Field Notes: The Polar Field Services Newsletter

ACT 2011

Act I of NSF’s Greenland Research  Season

Clément Miège and Evan Burgess arrive in Kangerlussuaq. Photo: Byrd Polar Research Center, OSU

Like spring flowers, science teams funded by the U.S. National Science Foundation are popping up all over the Arctic as we head into the research season. CPS staff recently began our March/April migration to Kangerlussuaq, the program’s logistics hub in Greenland.  In addition to opening our office and warehouse spaces and preparing for the influx of research teams coming later this month, we assisted an early bird Arctic Circle Traverse (ACT) team going in to the field for Principal Investigators Rick Forster (U of Utah) and Jason Box (Ohio State U).

The ACT research aims to improve our understanding of the Greenland ice sheet’s mass balance by providing data on how much snow accumulates in areas where little information exists now.  Scientists can tell us about the ice sheet’s mass balance by measuring how much snow and ice is lost through melting (a lot these days) and comparing it to how much is gained through precipitation.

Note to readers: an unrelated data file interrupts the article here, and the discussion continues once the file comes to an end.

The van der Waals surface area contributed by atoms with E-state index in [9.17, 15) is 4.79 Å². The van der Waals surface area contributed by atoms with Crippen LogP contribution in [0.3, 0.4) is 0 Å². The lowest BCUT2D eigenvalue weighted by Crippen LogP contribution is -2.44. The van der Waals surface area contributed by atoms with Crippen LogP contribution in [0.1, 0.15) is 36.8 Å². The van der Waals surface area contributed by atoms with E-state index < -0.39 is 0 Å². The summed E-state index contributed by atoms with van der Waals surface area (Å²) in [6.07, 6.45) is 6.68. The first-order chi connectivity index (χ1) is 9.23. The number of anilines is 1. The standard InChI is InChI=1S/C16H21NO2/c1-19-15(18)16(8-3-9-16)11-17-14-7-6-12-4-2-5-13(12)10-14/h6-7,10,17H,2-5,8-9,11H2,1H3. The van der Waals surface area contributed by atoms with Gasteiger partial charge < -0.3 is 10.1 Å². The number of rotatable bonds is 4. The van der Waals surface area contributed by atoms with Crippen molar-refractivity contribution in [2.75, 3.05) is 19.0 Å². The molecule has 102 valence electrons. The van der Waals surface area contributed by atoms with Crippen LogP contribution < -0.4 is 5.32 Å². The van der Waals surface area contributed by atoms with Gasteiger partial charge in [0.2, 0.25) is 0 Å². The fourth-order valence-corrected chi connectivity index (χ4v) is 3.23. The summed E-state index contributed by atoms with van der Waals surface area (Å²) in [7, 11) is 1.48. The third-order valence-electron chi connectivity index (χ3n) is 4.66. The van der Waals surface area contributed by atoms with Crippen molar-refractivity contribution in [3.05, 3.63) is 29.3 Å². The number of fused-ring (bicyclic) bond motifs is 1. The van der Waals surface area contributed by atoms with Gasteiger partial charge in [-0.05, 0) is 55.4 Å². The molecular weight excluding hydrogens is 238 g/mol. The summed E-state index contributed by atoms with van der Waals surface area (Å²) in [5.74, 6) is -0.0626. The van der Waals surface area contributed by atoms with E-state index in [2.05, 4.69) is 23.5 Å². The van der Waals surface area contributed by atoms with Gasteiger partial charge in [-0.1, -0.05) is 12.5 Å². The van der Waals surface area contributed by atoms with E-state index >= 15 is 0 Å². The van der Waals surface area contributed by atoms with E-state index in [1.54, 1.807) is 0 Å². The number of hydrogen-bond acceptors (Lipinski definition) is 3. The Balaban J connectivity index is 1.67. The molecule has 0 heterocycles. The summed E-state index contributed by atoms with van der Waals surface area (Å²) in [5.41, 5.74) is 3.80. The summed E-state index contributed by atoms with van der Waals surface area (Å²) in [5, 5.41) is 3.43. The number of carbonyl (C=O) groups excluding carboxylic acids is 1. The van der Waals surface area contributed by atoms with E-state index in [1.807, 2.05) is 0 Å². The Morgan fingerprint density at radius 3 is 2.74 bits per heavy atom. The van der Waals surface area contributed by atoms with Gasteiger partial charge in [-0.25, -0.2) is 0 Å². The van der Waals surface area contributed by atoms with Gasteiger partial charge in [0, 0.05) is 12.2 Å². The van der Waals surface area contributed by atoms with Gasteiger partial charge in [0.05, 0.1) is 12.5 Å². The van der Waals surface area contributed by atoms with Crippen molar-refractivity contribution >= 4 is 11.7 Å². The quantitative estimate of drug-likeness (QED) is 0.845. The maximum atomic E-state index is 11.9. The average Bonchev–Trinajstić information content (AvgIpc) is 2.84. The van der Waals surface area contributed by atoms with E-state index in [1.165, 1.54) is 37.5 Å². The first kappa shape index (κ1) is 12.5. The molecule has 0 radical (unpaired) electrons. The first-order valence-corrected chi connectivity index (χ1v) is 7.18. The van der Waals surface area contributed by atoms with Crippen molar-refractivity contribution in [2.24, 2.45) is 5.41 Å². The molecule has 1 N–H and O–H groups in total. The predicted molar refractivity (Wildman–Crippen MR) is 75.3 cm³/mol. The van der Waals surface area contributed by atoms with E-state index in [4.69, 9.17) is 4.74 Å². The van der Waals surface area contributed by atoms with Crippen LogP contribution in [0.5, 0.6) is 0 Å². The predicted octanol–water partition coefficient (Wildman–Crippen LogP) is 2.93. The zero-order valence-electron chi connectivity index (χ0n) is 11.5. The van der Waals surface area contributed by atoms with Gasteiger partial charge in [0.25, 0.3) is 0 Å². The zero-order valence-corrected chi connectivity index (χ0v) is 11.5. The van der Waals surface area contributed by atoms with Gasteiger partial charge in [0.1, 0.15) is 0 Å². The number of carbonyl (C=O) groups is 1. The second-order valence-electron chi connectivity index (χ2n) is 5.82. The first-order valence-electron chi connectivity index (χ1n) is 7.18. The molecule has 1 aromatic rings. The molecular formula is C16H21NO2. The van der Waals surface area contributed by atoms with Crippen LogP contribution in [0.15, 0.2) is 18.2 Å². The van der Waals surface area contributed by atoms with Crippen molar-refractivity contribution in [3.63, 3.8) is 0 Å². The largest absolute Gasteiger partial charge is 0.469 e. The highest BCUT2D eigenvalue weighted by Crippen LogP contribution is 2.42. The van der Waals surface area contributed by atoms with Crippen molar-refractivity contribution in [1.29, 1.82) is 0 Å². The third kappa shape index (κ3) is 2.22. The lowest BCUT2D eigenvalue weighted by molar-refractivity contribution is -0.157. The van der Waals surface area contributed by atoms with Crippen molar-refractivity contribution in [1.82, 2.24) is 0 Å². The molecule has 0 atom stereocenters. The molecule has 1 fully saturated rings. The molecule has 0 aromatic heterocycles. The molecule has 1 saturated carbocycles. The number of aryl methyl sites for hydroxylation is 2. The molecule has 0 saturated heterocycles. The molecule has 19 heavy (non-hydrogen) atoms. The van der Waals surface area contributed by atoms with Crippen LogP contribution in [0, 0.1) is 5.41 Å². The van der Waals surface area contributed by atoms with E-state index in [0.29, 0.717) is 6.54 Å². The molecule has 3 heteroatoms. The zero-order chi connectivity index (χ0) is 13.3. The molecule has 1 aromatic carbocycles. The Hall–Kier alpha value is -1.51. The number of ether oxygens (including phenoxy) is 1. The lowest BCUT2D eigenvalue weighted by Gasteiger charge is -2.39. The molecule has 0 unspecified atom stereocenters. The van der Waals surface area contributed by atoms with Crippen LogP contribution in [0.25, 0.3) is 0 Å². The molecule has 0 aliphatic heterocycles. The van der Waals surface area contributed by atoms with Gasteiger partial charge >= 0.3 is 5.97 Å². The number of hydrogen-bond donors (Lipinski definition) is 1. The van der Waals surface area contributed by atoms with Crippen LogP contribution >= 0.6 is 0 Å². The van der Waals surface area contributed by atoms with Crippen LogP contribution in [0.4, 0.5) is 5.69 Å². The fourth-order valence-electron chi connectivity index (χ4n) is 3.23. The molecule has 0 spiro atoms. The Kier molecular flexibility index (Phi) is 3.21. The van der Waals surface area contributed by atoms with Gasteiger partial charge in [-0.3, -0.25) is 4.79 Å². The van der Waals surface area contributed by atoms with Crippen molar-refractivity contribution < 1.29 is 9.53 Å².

Loading ice core boxes in the Twin Otter. Photo: Polar Field Services

The Forster/Box team of four—researchers Evan Burgess and Clément Miège (U of Utah), driller Terry Gacke and mountaineer Brian Ballard—flew to Raven Camp out on the ice sheet and mounted a ~350-mile snowmachine traverse from there a few days ago. Each day the team rides the ice sheet, towing a ground-penetrating radar on a sled that collects information on snow accumulation in the top 50 meters of the ice sheet. They also stop to drill ice cores that help them verify the radar data. They leave the cores in boxes for later retrieval and shipment to U.S. research labs for analysis.

As we’ve said many times, polar field work is not for the faint-of-heart. The ACT team is camping out on the ice sheet.  In tents.  In temperatures that fall into the minus 30s and 40s at night. Strong winds pinned them at kilometer marker 48 yesterday, but the forecast suggests they can get an early start tomorrow and make tracks before a new storm arrives. We keep a close eye on them, through daily check-ins and “bread crumb” GPS tracking devices affixed to their snowmachines that tell us exactly where they are in real time. You can keep an eye on them too. Visit:  http://www.datatransport.org/act/monitor to view the tracker.  And visit the Ohio State University ACT page at: http://bprc.osu.edu/wiki/ACT to keep up on the team’s activities via their online journal.–Kip Rithner

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